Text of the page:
Did you know that farmers grow crayons? It’s a fact among many other amazing facts about farming and ranching.

And although most of the soybeans grown in the United States go toward feeding livestock, they’re also used in the production of crayons, with 1 acre of soybeans producing 82,368 crayons.

Did you also know that the United States is home to 47 different breeds of sheep? And that 1 pound of wool can make 10 miles of yarn? Plus did you know that the core on the inside of a baseball is wrapped in 150 yards of wool yarn?

These are just some of the facts provided by the American Farm Bureau Federation, the U.S. Department of Agriculture, the U.S. Bureau of Labor Statistics and a variety of industry and trade groups.

Also, do you know how many kernels make up a bushel of wheat? The answer is 1 million, which can then yield about 42 pounds of white flour, 60 pounds of whole wheat flour, 45 24-ounce boxes of wheat flake cereal and about 42 pounds of pasta.

Today more than 45 million acres of U.S. cropland is used to grow wheat. And some 40% of the world’s population works in agriculture, making it the largest employer on the planet.

Meanwhile, on average, a dairy cow produces 6.3 gallons of milk a day and 46,000 glasses of milk a year. And it takes 350 squirts to make a gallon of milk.

South Dakota farmers grow about 975 million pounds of sunflowers, followed by North Dakota with 739 million pounds. About 217,000 metric tons of sunflower seed oil is consumed in the United States each year.

With over 45 million acres of farmland, Nebraska has the highest percentage of land dedicated to farming in America. The rest of the top five states, in order, are South Dakota, North Dakota, Kansas and Iowa.

Those are fun facts. But here are some not so fun facts.

Only two in five small farmers in the United States turn a profit each year, about two-thirds work another job and slightly more than half of U.S. farms are very small.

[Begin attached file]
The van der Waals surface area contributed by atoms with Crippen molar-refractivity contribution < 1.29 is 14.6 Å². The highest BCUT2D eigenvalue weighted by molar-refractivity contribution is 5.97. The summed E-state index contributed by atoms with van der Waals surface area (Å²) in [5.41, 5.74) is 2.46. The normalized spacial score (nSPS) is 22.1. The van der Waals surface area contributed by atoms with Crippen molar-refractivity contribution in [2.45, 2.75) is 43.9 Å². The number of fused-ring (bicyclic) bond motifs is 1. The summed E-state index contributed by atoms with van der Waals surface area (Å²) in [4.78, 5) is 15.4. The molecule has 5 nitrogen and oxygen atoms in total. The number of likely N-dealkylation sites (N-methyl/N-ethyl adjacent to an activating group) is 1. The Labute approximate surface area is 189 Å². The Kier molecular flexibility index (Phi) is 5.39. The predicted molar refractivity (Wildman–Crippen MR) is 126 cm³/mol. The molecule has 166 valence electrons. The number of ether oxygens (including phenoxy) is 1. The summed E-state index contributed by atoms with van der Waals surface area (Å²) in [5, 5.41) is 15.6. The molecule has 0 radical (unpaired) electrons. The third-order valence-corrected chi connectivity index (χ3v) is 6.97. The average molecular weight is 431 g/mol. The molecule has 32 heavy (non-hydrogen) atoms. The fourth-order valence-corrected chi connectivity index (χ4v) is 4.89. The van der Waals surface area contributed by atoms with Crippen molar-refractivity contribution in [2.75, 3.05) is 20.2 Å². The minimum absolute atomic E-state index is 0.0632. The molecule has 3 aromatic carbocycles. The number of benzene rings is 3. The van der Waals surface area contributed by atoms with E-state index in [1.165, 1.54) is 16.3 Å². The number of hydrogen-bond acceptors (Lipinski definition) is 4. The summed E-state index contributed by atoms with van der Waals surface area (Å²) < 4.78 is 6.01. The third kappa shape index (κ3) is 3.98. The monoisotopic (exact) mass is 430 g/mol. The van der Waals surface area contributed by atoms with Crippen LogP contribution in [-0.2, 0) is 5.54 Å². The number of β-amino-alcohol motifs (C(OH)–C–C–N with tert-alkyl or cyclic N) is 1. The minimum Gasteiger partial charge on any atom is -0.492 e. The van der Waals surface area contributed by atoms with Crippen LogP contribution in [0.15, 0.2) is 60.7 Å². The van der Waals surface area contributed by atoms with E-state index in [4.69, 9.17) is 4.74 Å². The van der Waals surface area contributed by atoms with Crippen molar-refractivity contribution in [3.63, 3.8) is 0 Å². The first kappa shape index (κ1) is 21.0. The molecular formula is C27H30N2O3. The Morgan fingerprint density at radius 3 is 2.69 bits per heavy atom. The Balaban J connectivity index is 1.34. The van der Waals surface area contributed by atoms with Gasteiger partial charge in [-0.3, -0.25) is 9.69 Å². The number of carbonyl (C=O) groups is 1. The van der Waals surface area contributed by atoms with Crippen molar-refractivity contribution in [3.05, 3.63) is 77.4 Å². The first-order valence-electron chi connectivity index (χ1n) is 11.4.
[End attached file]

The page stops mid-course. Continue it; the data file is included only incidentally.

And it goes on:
Farm and ranch families now make up less than 2% of the U.S. population. That’s down from 70% in 1840. That dramatic shift in America’s workforce translates into a population knowing very little about where its food comes from.

Today over 600,000 farms receive most of their income from cattle production. There were roughly 45 million cows in the U.S. in 1975; by 2014, that number fell to 29 million.

In 1935, the number of farms peaked at almost 7 million. By 2019, that number had dropped to about 2.02 million.

In March 2020, farm bankruptcies jumped by 23%. And in the 12-month period ending June 30, 2020, 580 American farmers filed for Chapter 12 bankruptcy protection. Issues during our recent pandemic included everything from breakdowns in the supply chain to the closures of processing plants.

And yet, farmers and ranchers around the world will have to produce about 70% more food than they do now in order to meet demands by the year 2050, because, at that point, the global population is expected to increase by 2.2 billion.

You see, farming, ranching and available food is very important. Not just because it fills your belly. But because restricted food supplies means restricted freedoms.


Kevin Holten is a columnist and executive producer of “Special Cowboy Moments” on RFD-TV.